Thank you Anita. I hope so. One thing my doctor said that I am trying to keep in mind is she said “you can’t live life without some kind of risk”. That is very well true. So whatever I decide, hormone therapy, or to go without, it comes with risk. So does eating potato chips every day. lol. Still, it’s very hard to accept that some part of my body is “Failing”. I’m trying so so hard to look at all the positives….I got a healthy daughter with virtually no trouble conceiving, while many other people struggle with starting families. I have a loving husband who is extremely supportive. This has made me take action in joining a gym two months ago and I am suddenly able to run over 2 miles. I’m trying my best to take care of my body. Overcoming the initial diagnosis and trying not to let it define me is indeed a real challenge, but I know there is more to me than this. It’s also tough because none of my friends are dealing with this yet, and so it’s not easy to talk about. I feel old and broken, though I know it’s something all we women go through at some point. I can’t imagine going through this as a teenager or a woman in my 20s. That must be very hard. I do hope you’re right and that the risks are not as bad at this age, but I don’t know.November 1, 2019 at 5:05 am #320805
Thank you Anita. I thought about your post all night. In attempting to respond I had a relalization. To answer your question, no I have not asked her about her change in behavior. I don’t think I will because I have learned in life that people will treat you how they choose to treat you. Asking to have it change seems to only make the situation more awkward because they usually become defensive. This has happened to me before when trying to express myself to others. I’m trying to be at a stage where I feel comfortable telling people my needs but past experience is holding me back as it has not been successful. It usually leads to a fight. I think perhaps it’s time to accept that friendships do change and as you said, when a friend becomes a mother it does change things. I have to accept my limitations to meet my friend’s needs that I can no longer meet, and accept that she also is not meeting my needs. I suppose it doesn’t mean we can’t be friends at all but that change is inevitable and I can’t try to hold on to something and prevent it from changing. Perhaps in time we will find a way to rekindle that close friendship. But I suspect things will go smoother if I meet these changes with acceptance rather than resistance. What do you think? I very much value your opinion as I see you give such wonderful advice to so many people in need of a good and compassionate listener. Thank you.October 31, 2019 at 11:01 am #320721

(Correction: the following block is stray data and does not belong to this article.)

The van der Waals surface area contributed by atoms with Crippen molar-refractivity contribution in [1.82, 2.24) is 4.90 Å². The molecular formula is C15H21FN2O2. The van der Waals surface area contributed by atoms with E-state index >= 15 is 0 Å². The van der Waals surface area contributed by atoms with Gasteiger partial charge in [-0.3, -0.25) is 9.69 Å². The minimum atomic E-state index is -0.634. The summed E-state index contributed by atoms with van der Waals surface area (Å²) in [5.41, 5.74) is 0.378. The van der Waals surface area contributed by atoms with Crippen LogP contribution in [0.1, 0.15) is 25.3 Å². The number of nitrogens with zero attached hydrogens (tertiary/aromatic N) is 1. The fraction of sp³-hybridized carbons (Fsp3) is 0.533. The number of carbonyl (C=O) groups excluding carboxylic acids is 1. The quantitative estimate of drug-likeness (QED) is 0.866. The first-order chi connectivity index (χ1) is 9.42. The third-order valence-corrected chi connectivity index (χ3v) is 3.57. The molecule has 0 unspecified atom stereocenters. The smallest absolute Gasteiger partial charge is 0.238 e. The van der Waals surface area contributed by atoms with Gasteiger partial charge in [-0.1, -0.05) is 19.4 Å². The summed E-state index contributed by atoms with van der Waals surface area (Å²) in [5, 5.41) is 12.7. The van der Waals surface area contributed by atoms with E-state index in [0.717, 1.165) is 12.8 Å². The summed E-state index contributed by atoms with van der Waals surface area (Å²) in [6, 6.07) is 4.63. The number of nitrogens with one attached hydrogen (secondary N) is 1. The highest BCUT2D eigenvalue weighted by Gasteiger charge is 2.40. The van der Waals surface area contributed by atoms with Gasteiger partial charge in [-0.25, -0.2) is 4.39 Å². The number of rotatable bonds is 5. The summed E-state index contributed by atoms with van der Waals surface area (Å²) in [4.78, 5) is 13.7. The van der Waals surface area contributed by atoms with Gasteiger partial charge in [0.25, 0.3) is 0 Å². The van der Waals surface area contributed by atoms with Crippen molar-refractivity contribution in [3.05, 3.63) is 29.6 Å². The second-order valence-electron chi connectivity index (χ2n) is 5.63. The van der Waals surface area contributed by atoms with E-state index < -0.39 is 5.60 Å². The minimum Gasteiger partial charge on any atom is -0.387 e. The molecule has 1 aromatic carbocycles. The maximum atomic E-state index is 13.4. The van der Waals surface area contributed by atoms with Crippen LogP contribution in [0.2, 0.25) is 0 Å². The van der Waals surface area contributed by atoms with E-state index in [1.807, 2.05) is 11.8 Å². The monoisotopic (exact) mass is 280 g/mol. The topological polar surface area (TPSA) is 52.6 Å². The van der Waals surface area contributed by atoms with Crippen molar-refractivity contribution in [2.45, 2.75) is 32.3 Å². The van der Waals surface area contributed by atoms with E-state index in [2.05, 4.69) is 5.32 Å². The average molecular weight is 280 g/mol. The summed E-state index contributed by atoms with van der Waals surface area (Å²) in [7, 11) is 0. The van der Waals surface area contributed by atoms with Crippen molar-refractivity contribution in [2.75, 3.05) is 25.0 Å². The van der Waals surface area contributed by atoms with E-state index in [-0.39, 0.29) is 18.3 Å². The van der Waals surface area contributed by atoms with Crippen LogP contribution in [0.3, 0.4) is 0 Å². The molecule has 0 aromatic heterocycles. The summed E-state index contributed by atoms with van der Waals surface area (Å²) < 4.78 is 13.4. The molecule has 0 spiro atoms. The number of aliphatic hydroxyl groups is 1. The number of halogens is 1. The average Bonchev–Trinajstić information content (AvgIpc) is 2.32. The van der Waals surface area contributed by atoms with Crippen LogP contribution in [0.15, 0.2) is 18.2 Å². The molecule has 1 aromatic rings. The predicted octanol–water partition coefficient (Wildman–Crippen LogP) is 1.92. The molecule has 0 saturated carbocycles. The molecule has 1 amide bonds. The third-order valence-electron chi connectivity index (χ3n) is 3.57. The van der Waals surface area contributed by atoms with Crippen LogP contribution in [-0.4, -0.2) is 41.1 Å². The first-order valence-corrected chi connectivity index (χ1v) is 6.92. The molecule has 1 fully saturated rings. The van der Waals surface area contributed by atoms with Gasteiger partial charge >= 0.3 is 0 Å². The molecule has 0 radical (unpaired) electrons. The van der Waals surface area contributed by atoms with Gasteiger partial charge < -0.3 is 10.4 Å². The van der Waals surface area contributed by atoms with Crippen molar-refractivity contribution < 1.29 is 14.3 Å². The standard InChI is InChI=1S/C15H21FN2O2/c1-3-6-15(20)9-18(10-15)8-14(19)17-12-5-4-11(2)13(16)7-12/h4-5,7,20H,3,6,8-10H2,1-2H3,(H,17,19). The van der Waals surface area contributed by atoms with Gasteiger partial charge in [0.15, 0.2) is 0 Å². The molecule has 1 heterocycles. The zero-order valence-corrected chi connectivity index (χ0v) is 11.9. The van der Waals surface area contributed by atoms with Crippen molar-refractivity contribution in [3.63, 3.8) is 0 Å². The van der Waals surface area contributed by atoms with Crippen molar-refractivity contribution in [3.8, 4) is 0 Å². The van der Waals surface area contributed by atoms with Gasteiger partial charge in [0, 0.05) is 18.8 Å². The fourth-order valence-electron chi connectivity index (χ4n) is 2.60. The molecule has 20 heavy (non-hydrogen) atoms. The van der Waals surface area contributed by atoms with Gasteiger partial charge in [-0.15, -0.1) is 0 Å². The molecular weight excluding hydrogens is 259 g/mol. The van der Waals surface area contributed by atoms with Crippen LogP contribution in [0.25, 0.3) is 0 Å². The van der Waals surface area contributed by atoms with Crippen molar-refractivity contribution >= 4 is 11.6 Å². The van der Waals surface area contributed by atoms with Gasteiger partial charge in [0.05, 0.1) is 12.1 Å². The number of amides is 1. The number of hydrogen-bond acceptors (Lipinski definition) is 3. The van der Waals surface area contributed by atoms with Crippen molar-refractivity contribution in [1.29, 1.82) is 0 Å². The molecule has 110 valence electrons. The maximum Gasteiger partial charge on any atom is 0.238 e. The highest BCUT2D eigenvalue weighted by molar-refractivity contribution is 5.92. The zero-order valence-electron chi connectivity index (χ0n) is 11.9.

That may very well be possible. But there are other factors involved for why she couldn’t stay longer. I have a young child and I spent two days giving all of my attention to my friend but after a while it was also time for me to get back to my own responsibilities. I was very hospitable when she was there, got us some wine, took her out to breakfast and let her sleep in and hang around all day the next day.